Francesca Woodman

From Angel Series, Roma, September 1977 (1977)

About this artwork

In this photograph the artist has dressed herself in large crumpled sheets of paper, creating a ghostly form. This is one of a series of similar works by Woodman produced between 1977 and 1978 exploring the theme of angels, in which prolonged exposure is used to create a spectral blur. Taken in a deserted factory in Rome, Woodman uses abandoned debris to create an ethereal, mystical image in the tradition of Surrealism. The mythological theme of the angel is popular with Woodman and suggests a link with American fashion photographer Deborah Turbeville (born 1938). In the photograph she uses a mirror as a prop – it becomes a symbol of artistic self-reflexivity, reflecting the ‘eye’ of the camera back upon itself.

  • title: From Angel Series, Roma, September 1977
  • accession number: AR00354
  • artist: Francesca WoodmanAmerican (1958 - 1981)
  • gallery: In Storage
  • object type: Photograph
  • medium: Gelatine silver print
  • date created: 1977
  • measurements: 9.30 x 9.30 cm (paper 9.80 x 9.80 cm) (framed: 45.80 x 40.20 x 2.00 cm)
  • credit line: ARTIST ROOMS National Galleries of Scotland and Tate. Acquired jointly through The d'Offay Donation with assistance from the National Heritage Memorial Fund and the Art Fund 2008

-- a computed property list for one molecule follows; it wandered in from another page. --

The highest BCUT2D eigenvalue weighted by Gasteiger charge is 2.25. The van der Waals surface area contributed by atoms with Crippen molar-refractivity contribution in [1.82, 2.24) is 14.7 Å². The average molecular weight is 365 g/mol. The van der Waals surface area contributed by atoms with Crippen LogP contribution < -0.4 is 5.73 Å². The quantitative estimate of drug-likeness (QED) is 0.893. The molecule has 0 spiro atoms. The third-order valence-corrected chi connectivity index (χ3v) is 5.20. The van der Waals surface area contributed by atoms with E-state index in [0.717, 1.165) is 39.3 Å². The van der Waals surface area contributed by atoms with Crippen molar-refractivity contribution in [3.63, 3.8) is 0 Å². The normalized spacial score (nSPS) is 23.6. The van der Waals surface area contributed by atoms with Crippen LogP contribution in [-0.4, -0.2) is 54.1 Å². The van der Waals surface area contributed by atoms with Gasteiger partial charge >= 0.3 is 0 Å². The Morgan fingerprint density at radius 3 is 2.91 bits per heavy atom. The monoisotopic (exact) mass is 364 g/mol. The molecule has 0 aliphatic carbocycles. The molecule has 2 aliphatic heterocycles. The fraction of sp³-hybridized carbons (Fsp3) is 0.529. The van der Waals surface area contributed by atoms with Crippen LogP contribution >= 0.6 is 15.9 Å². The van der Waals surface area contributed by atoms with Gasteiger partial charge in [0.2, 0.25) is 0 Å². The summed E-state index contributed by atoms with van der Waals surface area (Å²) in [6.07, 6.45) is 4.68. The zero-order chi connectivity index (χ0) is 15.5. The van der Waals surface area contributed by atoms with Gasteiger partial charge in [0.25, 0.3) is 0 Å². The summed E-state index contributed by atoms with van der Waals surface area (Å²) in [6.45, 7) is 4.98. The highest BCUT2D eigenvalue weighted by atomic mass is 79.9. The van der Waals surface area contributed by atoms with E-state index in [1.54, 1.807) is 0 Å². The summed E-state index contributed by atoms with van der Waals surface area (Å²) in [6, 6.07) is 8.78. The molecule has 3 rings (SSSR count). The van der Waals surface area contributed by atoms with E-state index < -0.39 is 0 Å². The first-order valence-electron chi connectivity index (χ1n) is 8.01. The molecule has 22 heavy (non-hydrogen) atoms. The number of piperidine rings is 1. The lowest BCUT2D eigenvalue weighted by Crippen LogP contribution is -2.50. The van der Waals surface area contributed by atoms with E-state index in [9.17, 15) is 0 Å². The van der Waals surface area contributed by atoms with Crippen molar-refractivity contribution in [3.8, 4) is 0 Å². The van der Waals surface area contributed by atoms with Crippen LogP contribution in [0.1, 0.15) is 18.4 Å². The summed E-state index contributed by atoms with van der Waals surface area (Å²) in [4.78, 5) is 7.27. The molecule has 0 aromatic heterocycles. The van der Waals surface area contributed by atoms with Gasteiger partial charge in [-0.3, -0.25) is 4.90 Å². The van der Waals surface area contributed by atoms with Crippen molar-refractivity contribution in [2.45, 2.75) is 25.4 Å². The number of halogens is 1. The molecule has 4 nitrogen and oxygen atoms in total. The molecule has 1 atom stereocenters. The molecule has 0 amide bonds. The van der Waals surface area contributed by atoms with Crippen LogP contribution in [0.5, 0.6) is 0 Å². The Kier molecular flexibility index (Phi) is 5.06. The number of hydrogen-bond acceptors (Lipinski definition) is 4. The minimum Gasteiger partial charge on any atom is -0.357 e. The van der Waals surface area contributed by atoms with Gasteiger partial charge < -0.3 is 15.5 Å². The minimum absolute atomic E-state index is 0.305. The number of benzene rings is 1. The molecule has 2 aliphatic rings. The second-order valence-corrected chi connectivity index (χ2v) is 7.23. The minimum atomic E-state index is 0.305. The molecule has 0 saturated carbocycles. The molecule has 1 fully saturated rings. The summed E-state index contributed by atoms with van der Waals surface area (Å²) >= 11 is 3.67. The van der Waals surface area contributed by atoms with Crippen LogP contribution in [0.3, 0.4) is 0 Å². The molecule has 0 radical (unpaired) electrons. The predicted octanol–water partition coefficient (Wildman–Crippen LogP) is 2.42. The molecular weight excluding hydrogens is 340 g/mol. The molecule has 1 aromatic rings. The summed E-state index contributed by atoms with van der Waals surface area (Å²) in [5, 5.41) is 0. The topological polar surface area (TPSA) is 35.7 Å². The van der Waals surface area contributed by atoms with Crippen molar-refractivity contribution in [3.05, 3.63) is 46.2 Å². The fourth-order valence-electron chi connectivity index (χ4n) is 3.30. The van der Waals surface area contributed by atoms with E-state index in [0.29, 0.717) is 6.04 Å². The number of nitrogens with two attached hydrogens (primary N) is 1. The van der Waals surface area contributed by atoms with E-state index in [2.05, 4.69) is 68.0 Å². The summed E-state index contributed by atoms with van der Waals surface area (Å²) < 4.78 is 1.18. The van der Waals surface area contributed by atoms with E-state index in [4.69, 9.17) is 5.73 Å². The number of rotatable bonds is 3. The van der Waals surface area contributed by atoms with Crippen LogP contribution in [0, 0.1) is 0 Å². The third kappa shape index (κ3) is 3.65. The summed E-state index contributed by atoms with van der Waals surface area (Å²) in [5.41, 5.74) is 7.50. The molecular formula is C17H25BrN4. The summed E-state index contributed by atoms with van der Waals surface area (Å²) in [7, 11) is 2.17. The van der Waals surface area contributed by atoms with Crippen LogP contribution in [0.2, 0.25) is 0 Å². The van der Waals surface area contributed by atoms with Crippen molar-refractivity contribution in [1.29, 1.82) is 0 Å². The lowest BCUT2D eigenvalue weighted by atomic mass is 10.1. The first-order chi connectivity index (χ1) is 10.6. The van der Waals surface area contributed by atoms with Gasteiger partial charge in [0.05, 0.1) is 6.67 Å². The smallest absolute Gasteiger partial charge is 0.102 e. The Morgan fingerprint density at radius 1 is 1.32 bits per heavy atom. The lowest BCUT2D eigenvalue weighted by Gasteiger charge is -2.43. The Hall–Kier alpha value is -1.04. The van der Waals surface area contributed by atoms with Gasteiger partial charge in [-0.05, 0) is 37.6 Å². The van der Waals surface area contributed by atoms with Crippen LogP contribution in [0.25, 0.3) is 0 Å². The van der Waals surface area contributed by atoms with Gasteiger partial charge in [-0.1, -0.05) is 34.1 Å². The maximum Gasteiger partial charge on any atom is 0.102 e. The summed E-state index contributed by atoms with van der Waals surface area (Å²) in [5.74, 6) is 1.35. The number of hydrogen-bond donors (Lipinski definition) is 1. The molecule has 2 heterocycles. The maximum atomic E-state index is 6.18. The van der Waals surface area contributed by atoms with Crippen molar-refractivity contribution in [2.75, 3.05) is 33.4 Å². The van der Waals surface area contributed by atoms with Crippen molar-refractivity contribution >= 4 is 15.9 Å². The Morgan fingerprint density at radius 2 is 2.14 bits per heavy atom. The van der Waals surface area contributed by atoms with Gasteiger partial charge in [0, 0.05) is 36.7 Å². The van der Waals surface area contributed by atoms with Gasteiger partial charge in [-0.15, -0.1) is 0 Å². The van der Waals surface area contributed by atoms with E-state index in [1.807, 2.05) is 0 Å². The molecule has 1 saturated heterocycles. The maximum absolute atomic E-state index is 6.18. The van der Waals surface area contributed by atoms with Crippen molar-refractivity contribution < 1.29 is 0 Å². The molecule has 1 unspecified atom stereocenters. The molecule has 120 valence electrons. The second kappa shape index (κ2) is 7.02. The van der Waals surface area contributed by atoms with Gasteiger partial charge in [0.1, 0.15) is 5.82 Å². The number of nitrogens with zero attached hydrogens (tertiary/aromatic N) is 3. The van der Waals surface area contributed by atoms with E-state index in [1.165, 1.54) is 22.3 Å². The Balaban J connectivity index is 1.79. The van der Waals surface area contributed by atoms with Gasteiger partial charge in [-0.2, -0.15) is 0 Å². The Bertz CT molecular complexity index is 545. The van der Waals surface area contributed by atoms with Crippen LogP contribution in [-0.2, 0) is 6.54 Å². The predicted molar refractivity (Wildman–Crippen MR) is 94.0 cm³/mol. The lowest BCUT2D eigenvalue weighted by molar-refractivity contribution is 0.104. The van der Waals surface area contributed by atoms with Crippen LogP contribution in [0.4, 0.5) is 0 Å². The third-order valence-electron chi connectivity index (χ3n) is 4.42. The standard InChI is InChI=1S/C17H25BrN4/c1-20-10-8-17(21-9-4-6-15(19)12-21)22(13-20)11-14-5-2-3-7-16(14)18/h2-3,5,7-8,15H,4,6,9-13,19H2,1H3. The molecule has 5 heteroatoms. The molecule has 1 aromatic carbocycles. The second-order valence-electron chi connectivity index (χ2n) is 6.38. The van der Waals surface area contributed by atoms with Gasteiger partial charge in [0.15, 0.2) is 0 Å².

• copyright: © Courtesy of George and Betty Woodman
  • photographer: Antonia Reeve
This artwork is part of Artist Rooms

Francesca Woodman

Francesca Woodman

Francesca Woodman’s photographs explore issues of gender and the self, looking at the representation of the body, and more specifically at how her own body relates to the world and her surroundings. Born in Denver, Colorado, Woodman studied at Rhode Island School of Design from 1975 to 1978, spending the final year of her studies on an exchange programme in Rome. She had previously lived in Italy with her artist parents during her youth, and later lived in New York. Woodman was interested in Surrealism and Symbolism, particularly the work of Max Klinger. She began to take photographs from around the age of thirteen or fourteen until her suicide at the age of twenty-two. Despite her short career, she produced a significant and influential body of work.